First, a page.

Keywords: Blood Coagulation Factors, case reports, Drug-Related Side Effects and Adverse Reactions, Hemolytic-Uremic Syndrome, Thrombotic Microangiopathies, Anemia, Hemolytic, Acute Kidney Injury, Treatment Outcome, Thrombocytopenia, Antibodies, Monoclonal, Humanized, Atypical Hemolytic Uremic Syndrome, Middle Aged, Plasma Exchange


Hemolytic uremic syndrome (HUS) is a thrombotic microangiopathy (TMA) characterized by thrombocytopenia, microangiopathic hemolytic anemia, and renal impairment [1]. It is generally subdivided into typical or atypical. Shiga toxin-mediated TMA (ST-HUS) is caused by shiga toxin-producing Escherichia coli or Shigella dysenteriae infection, whereas atypical HUS is a heterogenous group of TMA disorders that are both inherited and acquired, caused by complement dysregulation [2]. It has a poor prognosis, with more than half of patients requiring dialysis or experiencing significant renal injury within the first year after diagnosis [3].

Factor Eight Inhibitor Bypassing Activity (FEIBA) is an activated prothrombin complex concentrate (aPCC) composed of activated factor VII and inactivated factors II, IX, and X. It is FDA-approved to control bleeding in those with hemophilia A or B with acquired inhibitors or non-hemophiliacs with inhibitors to factors VIII, IX, or XI [4,5]. Recently, data have shown its efficacy in off-label emergent use for anticoagulant reversal therapy [6–9]. Herein, we describe the first reported case of atypical hemolytic uremic syndrome (aHUS) after administration of a large dose of FEIBA.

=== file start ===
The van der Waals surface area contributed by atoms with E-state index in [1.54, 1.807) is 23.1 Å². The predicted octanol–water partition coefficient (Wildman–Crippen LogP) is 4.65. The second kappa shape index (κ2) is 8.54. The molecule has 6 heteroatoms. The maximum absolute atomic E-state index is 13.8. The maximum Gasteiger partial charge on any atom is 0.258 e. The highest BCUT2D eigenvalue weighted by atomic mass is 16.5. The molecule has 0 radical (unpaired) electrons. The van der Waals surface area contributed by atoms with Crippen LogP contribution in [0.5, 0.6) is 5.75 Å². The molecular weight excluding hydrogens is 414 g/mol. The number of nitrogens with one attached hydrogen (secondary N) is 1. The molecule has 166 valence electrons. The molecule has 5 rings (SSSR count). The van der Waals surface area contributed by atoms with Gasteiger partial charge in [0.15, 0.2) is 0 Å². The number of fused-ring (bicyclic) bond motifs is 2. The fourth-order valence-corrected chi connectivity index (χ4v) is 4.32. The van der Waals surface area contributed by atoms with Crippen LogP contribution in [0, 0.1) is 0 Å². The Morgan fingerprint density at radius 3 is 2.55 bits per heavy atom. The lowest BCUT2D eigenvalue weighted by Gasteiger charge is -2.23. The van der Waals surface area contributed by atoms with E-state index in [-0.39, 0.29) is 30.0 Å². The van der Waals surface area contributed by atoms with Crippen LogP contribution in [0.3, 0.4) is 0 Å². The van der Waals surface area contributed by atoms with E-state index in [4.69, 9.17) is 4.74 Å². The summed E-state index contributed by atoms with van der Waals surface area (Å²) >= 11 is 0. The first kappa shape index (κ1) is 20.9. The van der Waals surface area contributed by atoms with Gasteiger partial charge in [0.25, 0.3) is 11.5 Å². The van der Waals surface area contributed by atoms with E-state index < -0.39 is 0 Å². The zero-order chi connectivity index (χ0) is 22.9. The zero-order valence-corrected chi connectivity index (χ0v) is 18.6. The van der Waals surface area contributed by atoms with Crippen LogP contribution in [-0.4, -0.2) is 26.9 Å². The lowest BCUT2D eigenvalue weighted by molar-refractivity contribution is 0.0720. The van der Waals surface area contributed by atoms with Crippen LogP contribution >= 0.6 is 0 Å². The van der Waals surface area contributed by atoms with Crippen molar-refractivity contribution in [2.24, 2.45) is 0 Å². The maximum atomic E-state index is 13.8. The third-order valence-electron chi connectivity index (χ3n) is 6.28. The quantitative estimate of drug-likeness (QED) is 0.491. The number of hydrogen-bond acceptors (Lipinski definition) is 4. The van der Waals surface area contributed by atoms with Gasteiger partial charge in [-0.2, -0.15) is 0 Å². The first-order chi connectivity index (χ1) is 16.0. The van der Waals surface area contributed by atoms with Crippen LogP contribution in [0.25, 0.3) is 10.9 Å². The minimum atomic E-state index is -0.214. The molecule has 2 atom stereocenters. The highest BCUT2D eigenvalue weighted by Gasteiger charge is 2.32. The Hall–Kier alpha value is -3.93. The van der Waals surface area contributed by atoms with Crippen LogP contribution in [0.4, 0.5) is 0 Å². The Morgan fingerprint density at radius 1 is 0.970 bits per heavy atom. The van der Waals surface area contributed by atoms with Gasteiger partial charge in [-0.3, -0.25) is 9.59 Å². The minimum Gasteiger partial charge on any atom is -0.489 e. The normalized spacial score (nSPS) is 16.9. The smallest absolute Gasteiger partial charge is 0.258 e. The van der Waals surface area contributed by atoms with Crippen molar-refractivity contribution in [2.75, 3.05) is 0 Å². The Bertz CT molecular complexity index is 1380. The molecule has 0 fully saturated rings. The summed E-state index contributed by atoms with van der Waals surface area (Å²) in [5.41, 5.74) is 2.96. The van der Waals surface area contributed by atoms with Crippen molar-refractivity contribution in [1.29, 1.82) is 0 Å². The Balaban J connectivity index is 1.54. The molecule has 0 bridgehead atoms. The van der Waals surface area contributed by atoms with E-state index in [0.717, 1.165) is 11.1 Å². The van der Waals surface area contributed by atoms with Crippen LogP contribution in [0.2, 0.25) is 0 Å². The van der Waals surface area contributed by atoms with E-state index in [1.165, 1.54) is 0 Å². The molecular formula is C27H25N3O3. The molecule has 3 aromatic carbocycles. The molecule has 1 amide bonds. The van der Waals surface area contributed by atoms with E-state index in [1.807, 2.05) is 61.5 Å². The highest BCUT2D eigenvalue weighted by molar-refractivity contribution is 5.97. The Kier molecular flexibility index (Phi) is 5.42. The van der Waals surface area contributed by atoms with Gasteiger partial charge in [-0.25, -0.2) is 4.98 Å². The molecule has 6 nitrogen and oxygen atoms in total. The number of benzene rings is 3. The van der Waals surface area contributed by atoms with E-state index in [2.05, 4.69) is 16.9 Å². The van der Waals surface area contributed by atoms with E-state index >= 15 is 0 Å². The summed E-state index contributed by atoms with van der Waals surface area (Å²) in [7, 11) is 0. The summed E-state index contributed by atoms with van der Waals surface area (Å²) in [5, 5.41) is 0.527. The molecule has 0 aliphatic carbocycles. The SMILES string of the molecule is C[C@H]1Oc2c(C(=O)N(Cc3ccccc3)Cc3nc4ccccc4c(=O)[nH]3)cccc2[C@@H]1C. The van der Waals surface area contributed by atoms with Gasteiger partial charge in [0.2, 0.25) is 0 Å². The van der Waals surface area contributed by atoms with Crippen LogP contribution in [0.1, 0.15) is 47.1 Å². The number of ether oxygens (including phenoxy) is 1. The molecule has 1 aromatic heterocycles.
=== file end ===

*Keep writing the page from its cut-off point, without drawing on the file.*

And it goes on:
Case Report

A 58-year-old man taking warfarin for an unprovoked deep vein thrombosis presented with a 1-day history of abdominal and shoulder pain, which progressed to non-radiating right upper-quadrant abdominal pain. His past medical history was significant for hypertension, for which he was taking Lisinopril. He was a 15-pack-year smoker without alcohol or illicit drug use. His family history was significant for a father with liver cancer.